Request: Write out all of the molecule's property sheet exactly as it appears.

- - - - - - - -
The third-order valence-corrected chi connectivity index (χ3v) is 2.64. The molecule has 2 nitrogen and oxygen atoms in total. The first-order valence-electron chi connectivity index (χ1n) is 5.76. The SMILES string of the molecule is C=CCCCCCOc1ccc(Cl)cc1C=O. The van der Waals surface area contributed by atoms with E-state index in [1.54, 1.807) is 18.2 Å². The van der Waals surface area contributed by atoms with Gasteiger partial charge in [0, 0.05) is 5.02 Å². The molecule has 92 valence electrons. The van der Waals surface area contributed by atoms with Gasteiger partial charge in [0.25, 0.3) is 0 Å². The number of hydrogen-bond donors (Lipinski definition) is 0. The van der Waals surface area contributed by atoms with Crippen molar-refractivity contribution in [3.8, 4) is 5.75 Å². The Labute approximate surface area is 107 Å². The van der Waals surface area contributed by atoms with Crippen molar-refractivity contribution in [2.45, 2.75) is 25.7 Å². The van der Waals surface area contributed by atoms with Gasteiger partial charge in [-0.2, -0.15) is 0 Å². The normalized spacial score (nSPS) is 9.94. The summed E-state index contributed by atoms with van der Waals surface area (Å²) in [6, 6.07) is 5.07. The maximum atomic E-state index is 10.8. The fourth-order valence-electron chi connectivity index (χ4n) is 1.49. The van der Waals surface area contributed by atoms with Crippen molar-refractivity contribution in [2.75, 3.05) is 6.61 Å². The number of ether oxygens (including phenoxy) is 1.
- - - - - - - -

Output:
The third-order valence-corrected chi connectivity index (χ3v) is 2.64. The molecule has 2 nitrogen and oxygen atoms in total. The first-order valence-electron chi connectivity index (χ1n) is 5.76. The SMILES string of the molecule is C=CCCCCCOc1ccc(Cl)cc1C=O. The van der Waals surface area contributed by atoms with E-state index in [1.54, 1.807) is 18.2 Å². The van der Waals surface area contributed by atoms with Gasteiger partial charge in [0, 0.05) is 5.02 Å². The molecule has 92 valence electrons. The van der Waals surface area contributed by atoms with Gasteiger partial charge in [0.25, 0.3) is 0 Å². The number of hydrogen-bond donors (Lipinski definition) is 0. The van der Waals surface area contributed by atoms with Crippen molar-refractivity contribution in [3.8, 4) is 5.75 Å². The Labute approximate surface area is 107 Å². The van der Waals surface area contributed by atoms with Crippen molar-refractivity contribution in [2.45, 2.75) is 25.7 Å². The van der Waals surface area contributed by atoms with Gasteiger partial charge in [-0.2, -0.15) is 0 Å². The normalized spacial score (nSPS) is 9.94. The summed E-state index contributed by atoms with van der Waals surface area (Å²) in [6, 6.07) is 5.07. The maximum atomic E-state index is 10.8. The fourth-order valence-electron chi connectivity index (χ4n) is 1.49. The van der Waals surface area contributed by atoms with Crippen molar-refractivity contribution in [2.75, 3.05) is 6.61 Å². The number of ether oxygens (including phenoxy) is 1.